I have to admit that rom coms is not exactly my cup of tea, as I usually find them superficial to the point of silliness. “Mr and Mrs Cruz”, however, is anything but, particularly due to Sigrid Andrea P. Bernardo’s approach, who treats the film much like a stage play, while also including some tour guide elements.
The story revolves around two complete strangers, Raffy and Gela, who take part in a group excursion in Palawan, each on their own. Their common, titular surname, though, has the rest of the group mistaking them for a married couple, with the two of them, eventually going along with it. Raffy is on a trip to remember and Gela on one to forget, and their past, “failed” relationships eventually bring the two closer together, even more so since they end up sharing the same room hotel. A number of visits in the beautiful sceneries of the area and an even larger number of tequila shots, make the two open up about their personal feelings, and somewhere between the dialogue and the trip, their healing begins.
As I mentioned in the prologue, Bernardo has staged the film much like a theatre play, since, despite the change in locations and setting, the majority of the movie is comprised of dialogue between the two protagonists. Due to this, the quality of these conversations is what dictates the quality of the film, and in that aspect, “Mr and Mrs Cruz” thrives. The discussions of the duo are cheerful, very interesting, as they present a number of comments ranging from social media and literature, to marriage and relationships in general, and highlight the exceptional chemistry of the two. In that fashion, JC Santos and Ryza Cenon as Mr and Mrs Cruz respectively, are great in their parts, highlighting their need to connect through an adorable, cat and mouse game of equal denial, with gusto and nuanced performances.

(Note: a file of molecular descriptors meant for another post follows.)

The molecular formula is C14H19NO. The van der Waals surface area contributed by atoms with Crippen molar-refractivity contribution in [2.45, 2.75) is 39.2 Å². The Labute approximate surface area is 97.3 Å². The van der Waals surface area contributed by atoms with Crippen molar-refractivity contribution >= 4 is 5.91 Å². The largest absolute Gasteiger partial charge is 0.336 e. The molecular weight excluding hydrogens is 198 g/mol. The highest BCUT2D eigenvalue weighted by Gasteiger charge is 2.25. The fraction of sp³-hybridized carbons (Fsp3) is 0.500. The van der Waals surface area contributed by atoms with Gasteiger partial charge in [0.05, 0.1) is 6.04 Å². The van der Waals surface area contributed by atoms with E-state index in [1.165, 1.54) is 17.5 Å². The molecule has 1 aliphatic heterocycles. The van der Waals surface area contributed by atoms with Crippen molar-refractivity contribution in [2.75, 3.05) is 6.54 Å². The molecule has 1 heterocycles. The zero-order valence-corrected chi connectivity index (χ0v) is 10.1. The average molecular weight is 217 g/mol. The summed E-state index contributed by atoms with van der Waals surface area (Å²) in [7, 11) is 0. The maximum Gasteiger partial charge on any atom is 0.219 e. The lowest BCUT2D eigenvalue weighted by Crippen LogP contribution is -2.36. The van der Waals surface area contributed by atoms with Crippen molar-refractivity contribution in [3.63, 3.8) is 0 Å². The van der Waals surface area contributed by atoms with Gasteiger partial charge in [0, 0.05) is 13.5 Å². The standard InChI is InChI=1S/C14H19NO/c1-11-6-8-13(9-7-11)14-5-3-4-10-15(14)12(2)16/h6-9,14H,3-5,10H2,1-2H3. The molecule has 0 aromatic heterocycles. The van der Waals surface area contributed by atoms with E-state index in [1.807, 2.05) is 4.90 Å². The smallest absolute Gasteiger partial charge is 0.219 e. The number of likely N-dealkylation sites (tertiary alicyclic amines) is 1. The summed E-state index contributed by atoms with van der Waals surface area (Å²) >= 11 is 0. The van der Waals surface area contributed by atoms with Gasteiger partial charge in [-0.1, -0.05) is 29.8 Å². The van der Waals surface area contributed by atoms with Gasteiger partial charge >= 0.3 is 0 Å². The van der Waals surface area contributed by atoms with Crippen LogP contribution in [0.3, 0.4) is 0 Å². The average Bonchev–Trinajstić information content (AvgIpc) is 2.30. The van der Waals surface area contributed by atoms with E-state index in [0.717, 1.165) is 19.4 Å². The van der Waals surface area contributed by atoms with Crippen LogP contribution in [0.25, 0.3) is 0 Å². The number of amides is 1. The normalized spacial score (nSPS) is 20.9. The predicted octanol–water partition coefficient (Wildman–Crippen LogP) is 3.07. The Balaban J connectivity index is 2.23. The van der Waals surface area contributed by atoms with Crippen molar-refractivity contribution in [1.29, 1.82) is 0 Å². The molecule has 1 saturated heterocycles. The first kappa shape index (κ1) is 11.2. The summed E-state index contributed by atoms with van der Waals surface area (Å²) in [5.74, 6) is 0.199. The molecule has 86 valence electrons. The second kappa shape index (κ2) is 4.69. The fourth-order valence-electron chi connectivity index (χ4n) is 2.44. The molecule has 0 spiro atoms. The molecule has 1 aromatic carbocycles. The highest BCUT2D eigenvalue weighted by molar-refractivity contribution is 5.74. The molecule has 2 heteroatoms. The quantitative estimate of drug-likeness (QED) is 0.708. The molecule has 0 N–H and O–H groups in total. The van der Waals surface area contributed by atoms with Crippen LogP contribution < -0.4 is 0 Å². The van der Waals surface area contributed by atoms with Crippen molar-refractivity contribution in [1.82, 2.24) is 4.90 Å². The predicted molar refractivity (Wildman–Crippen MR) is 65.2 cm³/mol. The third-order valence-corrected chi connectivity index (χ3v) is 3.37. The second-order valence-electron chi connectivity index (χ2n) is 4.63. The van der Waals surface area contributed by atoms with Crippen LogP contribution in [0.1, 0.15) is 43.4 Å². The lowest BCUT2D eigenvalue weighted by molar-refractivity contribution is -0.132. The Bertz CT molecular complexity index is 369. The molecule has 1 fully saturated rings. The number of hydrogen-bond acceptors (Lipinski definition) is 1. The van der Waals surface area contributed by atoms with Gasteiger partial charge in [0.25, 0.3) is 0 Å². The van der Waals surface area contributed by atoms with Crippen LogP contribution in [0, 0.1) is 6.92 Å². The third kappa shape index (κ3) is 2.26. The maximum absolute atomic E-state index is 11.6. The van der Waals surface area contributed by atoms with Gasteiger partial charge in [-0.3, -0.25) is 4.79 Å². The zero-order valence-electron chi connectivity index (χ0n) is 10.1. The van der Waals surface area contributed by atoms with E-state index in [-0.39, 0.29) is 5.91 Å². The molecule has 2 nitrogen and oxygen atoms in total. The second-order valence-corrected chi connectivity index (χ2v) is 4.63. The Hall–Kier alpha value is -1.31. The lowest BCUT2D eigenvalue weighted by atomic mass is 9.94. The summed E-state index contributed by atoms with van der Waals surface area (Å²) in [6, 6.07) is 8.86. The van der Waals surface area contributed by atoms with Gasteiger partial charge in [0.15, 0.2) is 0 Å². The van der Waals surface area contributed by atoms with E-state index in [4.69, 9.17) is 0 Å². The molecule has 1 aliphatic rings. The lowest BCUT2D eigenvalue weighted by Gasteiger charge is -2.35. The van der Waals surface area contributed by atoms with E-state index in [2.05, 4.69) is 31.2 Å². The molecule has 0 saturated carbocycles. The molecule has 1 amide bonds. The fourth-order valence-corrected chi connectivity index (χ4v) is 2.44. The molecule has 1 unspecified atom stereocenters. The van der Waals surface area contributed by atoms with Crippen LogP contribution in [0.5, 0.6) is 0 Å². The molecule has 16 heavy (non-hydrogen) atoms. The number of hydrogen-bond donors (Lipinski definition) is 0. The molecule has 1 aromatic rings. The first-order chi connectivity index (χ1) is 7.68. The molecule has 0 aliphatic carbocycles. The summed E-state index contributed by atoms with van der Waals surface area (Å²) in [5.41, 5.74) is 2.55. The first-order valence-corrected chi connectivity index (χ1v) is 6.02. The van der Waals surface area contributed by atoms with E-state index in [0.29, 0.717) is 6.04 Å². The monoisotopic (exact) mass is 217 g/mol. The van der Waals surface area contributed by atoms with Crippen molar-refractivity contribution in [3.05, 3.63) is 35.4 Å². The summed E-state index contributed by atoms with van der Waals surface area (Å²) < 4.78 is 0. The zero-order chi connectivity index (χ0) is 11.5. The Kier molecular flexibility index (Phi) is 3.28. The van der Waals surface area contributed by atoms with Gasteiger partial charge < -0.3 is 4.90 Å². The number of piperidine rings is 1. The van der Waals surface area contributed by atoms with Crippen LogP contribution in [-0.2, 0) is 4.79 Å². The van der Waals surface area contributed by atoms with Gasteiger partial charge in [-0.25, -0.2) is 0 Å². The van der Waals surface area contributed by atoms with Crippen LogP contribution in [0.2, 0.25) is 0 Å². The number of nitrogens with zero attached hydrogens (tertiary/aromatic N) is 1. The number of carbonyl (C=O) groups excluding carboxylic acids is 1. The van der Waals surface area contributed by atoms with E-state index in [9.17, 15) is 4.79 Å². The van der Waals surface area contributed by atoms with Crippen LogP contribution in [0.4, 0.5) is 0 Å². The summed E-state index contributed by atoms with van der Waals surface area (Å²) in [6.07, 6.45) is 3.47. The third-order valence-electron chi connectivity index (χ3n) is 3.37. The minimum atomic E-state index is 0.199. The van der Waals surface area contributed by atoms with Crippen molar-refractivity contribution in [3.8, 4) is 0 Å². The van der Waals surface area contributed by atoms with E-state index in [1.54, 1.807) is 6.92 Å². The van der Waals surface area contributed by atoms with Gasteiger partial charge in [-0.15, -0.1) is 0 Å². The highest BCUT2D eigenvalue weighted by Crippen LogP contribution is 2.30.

Since the movie would be somewhat tiresome if the dialogues took the narrative completely over, Bernardo took care of letting it function also aSans a tour guide to the beauties of the area, presenting a number of locations of extreme allure. Boy Yniguez’s cinematography makes the most of these settings, as the film also succeeds as a promo of the area. His framing, particularly during the dialogues, is also great, highlighting the psychology of the two, and how close they keep coming, in elaborate fashion. Marya Ignacio’s editing connects these two “sections” in entertaining fashion, while inducing the film with very suitable pace that lingers toward the fast.
“Mr and Mrs Cruz” is easy to watch, very entertaining, and filled with cheerfulness and beauty. What more can one ask from a rom-com?